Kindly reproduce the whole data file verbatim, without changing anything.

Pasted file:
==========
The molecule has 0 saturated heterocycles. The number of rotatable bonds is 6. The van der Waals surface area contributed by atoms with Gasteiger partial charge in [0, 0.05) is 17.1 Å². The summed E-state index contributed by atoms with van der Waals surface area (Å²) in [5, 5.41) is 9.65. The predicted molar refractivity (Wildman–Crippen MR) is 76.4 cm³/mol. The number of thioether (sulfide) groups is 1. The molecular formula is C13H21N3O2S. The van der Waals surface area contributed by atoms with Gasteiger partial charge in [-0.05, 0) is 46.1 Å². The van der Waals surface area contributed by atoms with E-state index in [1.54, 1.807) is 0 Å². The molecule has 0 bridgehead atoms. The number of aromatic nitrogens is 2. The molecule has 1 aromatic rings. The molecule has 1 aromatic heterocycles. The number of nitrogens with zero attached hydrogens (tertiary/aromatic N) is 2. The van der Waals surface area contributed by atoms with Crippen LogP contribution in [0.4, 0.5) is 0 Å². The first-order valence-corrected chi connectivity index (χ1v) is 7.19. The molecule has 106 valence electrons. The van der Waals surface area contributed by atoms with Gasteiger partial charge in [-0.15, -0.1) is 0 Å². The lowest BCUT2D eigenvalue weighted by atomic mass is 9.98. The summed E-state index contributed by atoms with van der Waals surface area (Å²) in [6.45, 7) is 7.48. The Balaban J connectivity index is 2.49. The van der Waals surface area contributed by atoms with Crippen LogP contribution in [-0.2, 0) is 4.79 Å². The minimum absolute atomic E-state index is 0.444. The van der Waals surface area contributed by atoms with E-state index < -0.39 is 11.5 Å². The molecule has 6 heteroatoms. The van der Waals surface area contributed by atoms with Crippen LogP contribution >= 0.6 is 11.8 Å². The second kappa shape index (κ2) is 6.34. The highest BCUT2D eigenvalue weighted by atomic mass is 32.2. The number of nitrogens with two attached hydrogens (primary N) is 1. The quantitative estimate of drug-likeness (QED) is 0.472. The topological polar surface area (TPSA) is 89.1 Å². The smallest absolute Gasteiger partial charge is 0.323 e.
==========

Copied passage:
The molecule has 0 saturated heterocycles. The number of rotatable bonds is 6. The van der Waals surface area contributed by atoms with Gasteiger partial charge in [0, 0.05) is 17.1 Å². The summed E-state index contributed by atoms with van der Waals surface area (Å²) in [5, 5.41) is 9.65. The predicted molar refractivity (Wildman–Crippen MR) is 76.4 cm³/mol. The number of thioether (sulfide) groups is 1. The molecular formula is C13H21N3O2S. The van der Waals surface area contributed by atoms with Gasteiger partial charge in [-0.05, 0) is 46.1 Å². The van der Waals surface area contributed by atoms with E-state index in [1.54, 1.807) is 0 Å². The molecule has 0 bridgehead atoms. The number of aromatic nitrogens is 2. The molecule has 1 aromatic rings. The molecule has 1 aromatic heterocycles. The number of nitrogens with zero attached hydrogens (tertiary/aromatic N) is 2. The van der Waals surface area contributed by atoms with Crippen LogP contribution in [0.4, 0.5) is 0 Å². The first-order valence-corrected chi connectivity index (χ1v) is 7.19. The molecule has 106 valence electrons. The van der Waals surface area contributed by atoms with Gasteiger partial charge in [-0.15, -0.1) is 0 Å². The lowest BCUT2D eigenvalue weighted by atomic mass is 9.98. The summed E-state index contributed by atoms with van der Waals surface area (Å²) in [6.45, 7) is 7.48. The Balaban J connectivity index is 2.49. The van der Waals surface area contributed by atoms with Crippen LogP contribution in [-0.2, 0) is 4.79 Å². The minimum absolute atomic E-state index is 0.444. The van der Waals surface area contributed by atoms with E-state index < -0.39 is 11.5 Å². The molecule has 6 heteroatoms. The van der Waals surface area contributed by atoms with Crippen LogP contribution >= 0.6 is 11.8 Å². The second kappa shape index (κ2) is 6.34. The highest BCUT2D eigenvalue weighted by atomic mass is 32.2. The number of nitrogens with two attached hydrogens (primary N) is 1. The quantitative estimate of drug-likeness (QED) is 0.472. The topological polar surface area (TPSA) is 89.1 Å². The smallest absolute Gasteiger partial charge is 0.323 e.